“Life turn out the way you thought it would?” He swept his large arm around the small kitchen, his furry eyebrows raised, implying that if she thought it had she was nuts.
Susan shifted on one foot, then the other, felt perspiration drip between her breasts, the baby’s hand moist and wet on her chin. She started to think.
“That husband of yours,” Doc continued, not waiting for a reply. He laughed low and soft as if he were really amused. “Kind of messed things up, didn’t he?” He eyed Susan over the top of his large aviator frames. Susan looked sideways at Doc and began to feel her heart galloping. “Well, you know, Susie, two daughters, and one ain’t never going to be right.” He said this gently with a nod of his graying head toward Belinda who looked like she could barely catch her breath. He waited for Susan to agree, to conspire with him against her own husband, a good man.
“Belinda is a gift from God, Doc. My daughter Robin is too. We’re happy to have two daughters, actually,” reciting the robotic speech she used for all of the Italians who pitied her for the lack of a son and a child who might as well be a zucchini. She hated the sound of her own voice when she said it, wasn’t even sure she believed it, but thought herself a better person for saying it. Susan wasn’t of the neighbors’ ilk, didn’t understand the earthy bluntness delivered with an upturned flick of the chin. She didn’t know why she had to take it. There were things in life that made you feel half a woman, half a man.
“Gus,” Susan started to say, scrunching up her small feet on the linoleum.
“Yes, Susie?” Doc asked playfully, looking Susan up and down and lingering in her middle section. Susie returned the look, with genuine curiosity, as if seeing him for the first time. Her gaze stopped at Doc’s big square shoe, Doc’s club foot, the deformity that, had anyone else possessed it, would have been the target of particularly cruel teasing in the neighborhood. Doc looked up at Susan who was leaning against the kitchen sink, staring at his foot, which began to feel hot. A sheen of sweat formed on his forehead. He began frantically wagging his nicotine-stained finger at the sad baby Belinda, talking a baby nonsense he wasn’t good at, devoid of any real mirth or good intentions. Belinda’s tiny cracked lips puckered.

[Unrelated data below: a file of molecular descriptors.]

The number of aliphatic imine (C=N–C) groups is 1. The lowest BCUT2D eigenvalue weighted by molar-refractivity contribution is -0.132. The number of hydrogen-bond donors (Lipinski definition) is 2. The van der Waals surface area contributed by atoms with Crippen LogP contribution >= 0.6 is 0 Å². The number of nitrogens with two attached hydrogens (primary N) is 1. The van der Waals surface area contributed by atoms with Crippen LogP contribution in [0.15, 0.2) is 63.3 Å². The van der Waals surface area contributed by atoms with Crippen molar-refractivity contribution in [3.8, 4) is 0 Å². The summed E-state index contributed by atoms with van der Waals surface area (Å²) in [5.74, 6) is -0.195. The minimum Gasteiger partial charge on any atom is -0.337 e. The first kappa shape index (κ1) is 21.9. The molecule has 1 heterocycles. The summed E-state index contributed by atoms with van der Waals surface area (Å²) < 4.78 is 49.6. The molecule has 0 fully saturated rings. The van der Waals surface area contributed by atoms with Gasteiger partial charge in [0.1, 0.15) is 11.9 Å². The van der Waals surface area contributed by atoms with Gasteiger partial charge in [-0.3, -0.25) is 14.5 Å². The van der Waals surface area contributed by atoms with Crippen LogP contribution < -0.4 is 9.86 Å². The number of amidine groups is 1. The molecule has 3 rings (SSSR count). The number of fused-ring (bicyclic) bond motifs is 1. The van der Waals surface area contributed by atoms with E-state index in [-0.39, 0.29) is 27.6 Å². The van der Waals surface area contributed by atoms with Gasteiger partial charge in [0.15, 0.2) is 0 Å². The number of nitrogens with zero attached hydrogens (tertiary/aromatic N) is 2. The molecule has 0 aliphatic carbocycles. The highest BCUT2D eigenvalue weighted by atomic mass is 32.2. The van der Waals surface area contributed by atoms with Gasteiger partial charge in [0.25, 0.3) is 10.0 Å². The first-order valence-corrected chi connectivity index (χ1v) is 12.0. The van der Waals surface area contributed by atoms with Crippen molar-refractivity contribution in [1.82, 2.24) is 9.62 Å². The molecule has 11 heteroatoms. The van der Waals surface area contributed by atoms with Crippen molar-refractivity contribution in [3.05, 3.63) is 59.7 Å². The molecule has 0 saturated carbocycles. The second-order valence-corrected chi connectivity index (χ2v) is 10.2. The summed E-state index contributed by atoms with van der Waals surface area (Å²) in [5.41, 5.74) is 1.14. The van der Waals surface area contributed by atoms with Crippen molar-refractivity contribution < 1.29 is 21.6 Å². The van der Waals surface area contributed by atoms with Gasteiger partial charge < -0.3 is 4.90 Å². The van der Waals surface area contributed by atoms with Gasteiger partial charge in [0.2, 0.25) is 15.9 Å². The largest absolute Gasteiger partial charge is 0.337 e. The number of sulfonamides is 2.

“Nothing, Doc” Susie whispered. Her lips curled into a small smile. She remained transfixed. The boxy foot twitched. The kitchen was in shadow, as the summer afternoon sun went in and out. A rare breeze kicked up, blowing the yellow ruffled kitchen curtains. Only the branch of the diseased pear tree hitting the kitchen window over the sink broke the spell. Susan suddenly wondered why they’d never had that pear treat cut down. How all that fruit lay wasted, crushed into the ground, a feast for the bees.
Lifting his girth out of the kitchen chair, Doc frowned and barely extinguished his cigarette in his coffee saucer. He gave Susan a small and awkward salute as he walked out the front door. She wished she could feel pity for the man, for his large body slouched and the limp more pronounced than when he arrived.
Susan held Belinda up to the kitchen window. Her small eyes fluttered at the light breeze and her giggle sounded like a piercing wheeze. Her open mouth revealed the tiniest of tooth buds, just coming through the surface. The kitchen was quiet, though the sounds of kids playing on the sidewalk were like soft music. Susan felt, for the first time in a long time, that something was possible, even for a girl like Belinda. She stood staring out of the kitchen window, the waves of heat and breeze like a meditation. She cupped Belinda’s little face and kissed her gently on her lips.
“When Daddy comes home, little girl,” Susan said with quiet finality, “we’re going to have him take care of that tree.”
Michelle Reale manages circulation services at a university library and is completing her MSLS in Library Science. Her fiction and poetry have appeared in a variety of venues.
Photo "Couple of Pears," courtesy of Ann Key, Nizhny novgorod, Russia.